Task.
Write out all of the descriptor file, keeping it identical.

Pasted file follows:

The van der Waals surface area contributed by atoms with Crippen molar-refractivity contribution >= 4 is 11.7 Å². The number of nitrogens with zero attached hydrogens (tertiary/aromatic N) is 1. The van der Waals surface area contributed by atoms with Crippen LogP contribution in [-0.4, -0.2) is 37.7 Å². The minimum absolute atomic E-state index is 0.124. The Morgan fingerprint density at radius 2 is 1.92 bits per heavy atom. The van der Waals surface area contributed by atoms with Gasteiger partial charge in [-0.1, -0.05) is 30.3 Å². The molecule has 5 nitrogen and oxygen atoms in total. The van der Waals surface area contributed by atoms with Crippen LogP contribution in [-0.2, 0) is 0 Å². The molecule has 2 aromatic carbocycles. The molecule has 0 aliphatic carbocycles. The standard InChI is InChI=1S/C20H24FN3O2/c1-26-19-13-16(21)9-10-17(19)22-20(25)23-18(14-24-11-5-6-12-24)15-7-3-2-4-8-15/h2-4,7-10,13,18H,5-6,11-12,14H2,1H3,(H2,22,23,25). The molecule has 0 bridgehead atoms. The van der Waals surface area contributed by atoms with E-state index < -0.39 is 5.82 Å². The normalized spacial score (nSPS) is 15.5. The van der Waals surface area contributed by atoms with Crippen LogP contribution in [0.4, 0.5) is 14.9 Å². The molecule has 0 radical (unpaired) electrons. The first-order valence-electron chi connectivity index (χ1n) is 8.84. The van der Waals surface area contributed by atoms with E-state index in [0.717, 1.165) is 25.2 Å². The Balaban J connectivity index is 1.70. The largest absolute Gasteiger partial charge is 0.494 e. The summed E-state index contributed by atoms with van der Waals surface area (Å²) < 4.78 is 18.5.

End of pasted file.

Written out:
The van der Waals surface area contributed by atoms with Crippen molar-refractivity contribution >= 4 is 11.7 Å². The number of nitrogens with zero attached hydrogens (tertiary/aromatic N) is 1. The van der Waals surface area contributed by atoms with Crippen LogP contribution in [-0.4, -0.2) is 37.7 Å². The minimum absolute atomic E-state index is 0.124. The Morgan fingerprint density at radius 2 is 1.92 bits per heavy atom. The van der Waals surface area contributed by atoms with Gasteiger partial charge in [-0.1, -0.05) is 30.3 Å². The molecule has 5 nitrogen and oxygen atoms in total. The van der Waals surface area contributed by atoms with Crippen LogP contribution in [-0.2, 0) is 0 Å². The molecule has 2 aromatic carbocycles. The molecule has 0 aliphatic carbocycles. The standard InChI is InChI=1S/C20H24FN3O2/c1-26-19-13-16(21)9-10-17(19)22-20(25)23-18(14-24-11-5-6-12-24)15-7-3-2-4-8-15/h2-4,7-10,13,18H,5-6,11-12,14H2,1H3,(H2,22,23,25). The molecule has 0 bridgehead atoms. The van der Waals surface area contributed by atoms with E-state index < -0.39 is 5.82 Å². The normalized spacial score (nSPS) is 15.5. The van der Waals surface area contributed by atoms with Crippen LogP contribution in [0.4, 0.5) is 14.9 Å². The molecule has 0 radical (unpaired) electrons. The first-order valence-electron chi connectivity index (χ1n) is 8.84. The van der Waals surface area contributed by atoms with E-state index in [0.717, 1.165) is 25.2 Å². The Balaban J connectivity index is 1.70. The largest absolute Gasteiger partial charge is 0.494 e. The summed E-state index contributed by atoms with van der Waals surface area (Å²) < 4.78 is 18.5.